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Hastings' Dictionary of the New Testament


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(Κούαρτος, a common Latin name)

Quartus is a Christian whose greeting is sent in Romans 16:23 from Corinth with that of Erastus, ‘the treasurer of the city.’ He was probably a member of the church there, and was associated with St. Paul at the time of writing. He was almost certainly a convert from heathenism, not from Judaism, and in this respect was unlike the three men whose salutations are sent in Romans 16:21 and who are distinguished from Tertius, Erastus, and Quartus, as ‘kinsmen’ of the Apostle. The name Quartus itself might of course have been borne by a Jew (cf. Lucius, Romans 16:21). It has been conjectured that Tertius and Quartus were brothers, but there is no ground for thinking so. If we suppose Rome to have been the destination of these Corinthian salutations, Quartus may have been a Roman with friends in the church in the city. It is, however, easier to believe that members of the Church at Corinth had friends in Ephesus, to which city some scholars think that the greetings were directed. We should remember, at the same time, that in the Apostolic Church personal acquaintance was not necessary to create Christian sympathy. Quartus is described simply as ‘the brother’ (ὁ ἀδελφός). Elsewhere in the Pauline Epistles, Apollos (1 Corinthians 16:12), Epaphroditus (Philippians 2:25), Onesimus (Colossians 4:9), Sosthenes (1 Corinthians 1:1), Timothy (2 Corinthians 1:1, etc.), Titus (2 Corinthians 2:13), Tychicus (Ephesians 6:21, Colossians 4:7) are similarly described (cf. also 2 Corinthians 8:18; 2 Corinthians 12:18), while two Christian women, Phoebe and Apphia, are alluded to as ‘our sister’ (Romans 16:1, Philemon 1:2). One of the earliest titles used by Christians of themselves was ‘the brethren.’ ‘The brethren,’ forming with Asyncritus and four others a household or district church, are saluted in Romans 16:14. The term was perhaps taken over from Judaism. It is frequently found in Acts addressed to Jews by Jews (Acts 2:29; Acts 2:37, etc.), and Saul before his baptism was called ‘brother Saul’ by a Christian, Ananias (Acts 9:17). It was also in use among the heathen to designate members of the same religious community (see G. A. Deissmann, Bible Studies, 1901, p. 87 f., and the authorities there quoted). St. Paul over and over again addresses the readers or hearers of his Epistles as ‘brethren,’ i.e. simply ‘fellow-Christians,’ members of the one great spiritual family of which God is Father and Jesus Christ the Elder Brother, ‘the firstborn among many brethren’ (Acts 8:29). In one passage at least (1 Thessalonians 5:14) it is possible that the leaders of the church are addressed as ‘brethren’ (see G. Milligan, Thessalonians, 1908, ad loc.), and indeed we may say that in the Apostolic Church the terms ‘brother’ or ‘sister’ and ‘minister’ (διάκονος) were practically synonymous. To be a member of the community was to be a ‘servant’ of the community according to one’s gift. We cannot doubt that Quartus was an active worker.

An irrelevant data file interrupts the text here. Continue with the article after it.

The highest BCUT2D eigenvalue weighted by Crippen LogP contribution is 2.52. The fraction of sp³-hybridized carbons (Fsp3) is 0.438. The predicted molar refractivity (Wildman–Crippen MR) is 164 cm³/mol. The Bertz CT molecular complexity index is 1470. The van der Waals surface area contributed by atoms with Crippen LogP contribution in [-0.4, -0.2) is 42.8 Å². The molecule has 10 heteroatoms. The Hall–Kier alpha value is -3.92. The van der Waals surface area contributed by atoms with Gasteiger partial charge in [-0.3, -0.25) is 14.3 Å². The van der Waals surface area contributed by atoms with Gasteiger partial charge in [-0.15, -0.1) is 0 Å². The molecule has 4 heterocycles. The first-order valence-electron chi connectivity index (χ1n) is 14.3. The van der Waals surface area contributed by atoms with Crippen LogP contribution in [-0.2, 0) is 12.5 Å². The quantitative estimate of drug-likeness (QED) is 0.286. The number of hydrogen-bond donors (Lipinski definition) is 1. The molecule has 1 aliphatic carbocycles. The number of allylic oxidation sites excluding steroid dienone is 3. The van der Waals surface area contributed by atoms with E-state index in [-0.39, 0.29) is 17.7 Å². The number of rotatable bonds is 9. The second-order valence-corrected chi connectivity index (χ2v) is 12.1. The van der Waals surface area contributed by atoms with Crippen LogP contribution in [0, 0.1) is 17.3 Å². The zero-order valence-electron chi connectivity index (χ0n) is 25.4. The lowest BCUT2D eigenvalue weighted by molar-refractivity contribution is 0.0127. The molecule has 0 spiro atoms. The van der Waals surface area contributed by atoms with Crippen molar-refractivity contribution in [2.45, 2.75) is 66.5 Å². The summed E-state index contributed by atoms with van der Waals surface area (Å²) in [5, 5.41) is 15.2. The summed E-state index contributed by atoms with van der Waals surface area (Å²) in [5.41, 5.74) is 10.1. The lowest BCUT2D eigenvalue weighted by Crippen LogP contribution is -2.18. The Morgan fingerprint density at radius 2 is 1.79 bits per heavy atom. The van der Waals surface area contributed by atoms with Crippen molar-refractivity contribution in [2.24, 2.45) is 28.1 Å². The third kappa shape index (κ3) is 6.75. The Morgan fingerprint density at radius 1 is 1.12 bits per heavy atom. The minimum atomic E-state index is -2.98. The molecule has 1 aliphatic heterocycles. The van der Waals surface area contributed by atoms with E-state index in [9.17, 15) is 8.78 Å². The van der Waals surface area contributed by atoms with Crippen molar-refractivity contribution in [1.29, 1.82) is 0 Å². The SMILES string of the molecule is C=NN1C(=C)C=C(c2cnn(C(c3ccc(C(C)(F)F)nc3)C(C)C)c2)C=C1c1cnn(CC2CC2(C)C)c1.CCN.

T. B. Allworthy.

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Bibliography Information
Hastings, James. Entry for 'Quartus'. Hastings' Dictionary of the New Testament. 1906-1918.

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